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How to recognize a hereditary disease called hypertrophic cardiomyopathy, i.e. HCM, in cats?

author Lucy Byrne | Health and diet

Earlier, this heart disease was attributed only to certain pure-blood breeds. Nowadays, it can even occur in cross-breeds. Another disease which reminds us of how important regular preventive check-ups at the vet are.


Hypertrophic cardiomyopathy (or HCM) is an acquired heart disease. Besides cats, it can even occur in people, or also less frequently in dogs or pigs. It is revealed by thickening the heart muscle to the detriment of chambers. The muscle grows inwards, atria are getting bigger and chambers are getting smaller. Therefore, they are not able to pump enough oxygenated blood to the body. The lack of oxygen then causes organ damage.

It is not known if the disease is transferred or inherited. However, recent studies found a gene responsible for the emergence or amplification of HCM. The origin of a genetic disease has been already proven in Maine Coon cats and newly also in Ragdoll cats. This disease is most common in British Shorthair, the already-mentioned Maine Coon and Ragdoll but also in Norwegian Forest, Neva Masquerade or German Rex. But the increasing trend of HCM is also in other breeds and it is also spread among common cats..

Young cats between 1 and 5 years of age are at most risk. But even cats older than 10 years can fell ill. But in such case, this is usually secondary hypertrophic cardiomyopathia related to old age.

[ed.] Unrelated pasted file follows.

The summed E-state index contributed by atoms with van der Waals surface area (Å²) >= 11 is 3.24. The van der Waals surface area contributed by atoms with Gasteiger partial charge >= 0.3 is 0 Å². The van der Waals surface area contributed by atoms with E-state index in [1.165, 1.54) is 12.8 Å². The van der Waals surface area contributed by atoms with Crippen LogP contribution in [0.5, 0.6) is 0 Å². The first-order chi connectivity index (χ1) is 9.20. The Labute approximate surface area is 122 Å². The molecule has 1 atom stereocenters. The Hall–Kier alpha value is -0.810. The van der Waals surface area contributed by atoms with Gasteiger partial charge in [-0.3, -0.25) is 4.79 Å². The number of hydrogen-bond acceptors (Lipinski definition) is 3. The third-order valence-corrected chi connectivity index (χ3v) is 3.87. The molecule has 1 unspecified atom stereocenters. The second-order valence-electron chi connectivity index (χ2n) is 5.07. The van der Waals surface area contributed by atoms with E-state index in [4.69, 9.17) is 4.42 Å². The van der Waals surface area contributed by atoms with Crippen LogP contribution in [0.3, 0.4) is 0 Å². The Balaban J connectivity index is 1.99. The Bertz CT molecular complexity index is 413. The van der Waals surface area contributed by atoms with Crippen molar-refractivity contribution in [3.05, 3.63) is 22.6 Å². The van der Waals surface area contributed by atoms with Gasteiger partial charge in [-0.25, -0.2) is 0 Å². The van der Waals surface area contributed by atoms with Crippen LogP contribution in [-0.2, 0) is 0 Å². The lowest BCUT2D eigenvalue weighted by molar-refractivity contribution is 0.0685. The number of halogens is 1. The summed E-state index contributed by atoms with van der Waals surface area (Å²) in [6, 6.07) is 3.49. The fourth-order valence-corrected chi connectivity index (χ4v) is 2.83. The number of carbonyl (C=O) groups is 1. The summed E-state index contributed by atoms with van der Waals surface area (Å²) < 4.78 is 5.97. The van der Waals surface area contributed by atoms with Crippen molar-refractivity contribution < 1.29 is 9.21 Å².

Even though this is not an inherited disease, with regard to the proven heredity and found single gene responsible for abnormal heart changes, it can be called an inherited genetic disorder. Cats are already born with faulty genetic makeup which starts a slow development of the disease. Cats for breeding of risky breeds should therefore undergo regular cardiological examination.

So how can we say our cat has HCM? Above all, take your cat to regular checkups. They can reveal a heart murmur in a young cat (which occurs in 40–50 % cats with HCM). In such case, the cat has to undergo a detailed heart examination which reveals its cause. There might various symptoms of the disease in different cats. In the advanced stage, hind limbs might get paralyzed, pulmonary oedema and also pleural effusion might occur (fluid between the lungs and the chest wall).

You might notice frequent abdominal breathing with a mouth wide open. Moreover, a cat will try to relieve itself by lying on a rib cage with an outstretched neck a bit opened mouth and massive abdominal breathing. In this stage, it already has a large amount of fluid in its chest. By that time, the cat doesn’t have to have any symptoms or they are so imperceptible that you won’t associate them with HCM. Some of them are gloominess, lethargy, fast and frequent tiredness, occasional coughing you might mistake for nausea, unconsciousness, muscle loss or decreased appetite.

ECG test (if the cat has arythmia), X-ray of the chest to evaluate the size of heart and lungs and mainly a heart test using echocardiogram is necessary to detect the disease. For older cats, also blood pressure should be taken and the hormone level in the thyroid gland should be determined. Due to the lack of symptoms, HCM in cats is very often detected by chance at a preventive checkup or with X-rays done because of other problems, but sometimes even sudden death occurs.

This is a lifelong disease but there are several medical preparations nowadays and properly selecting the right medicine and by thorough examination, they can significantly elongate the cat’s life. But it depends on the stage of the disease and an individual cat’s condition. If you detect HCM in a timely manner, suitable treatment can elongate your cat’s life by 2–4 years. But you can’t skip regular checkups at the vet and cardiologist. Because it is necessary to perform control blood examination and adjust the treatment.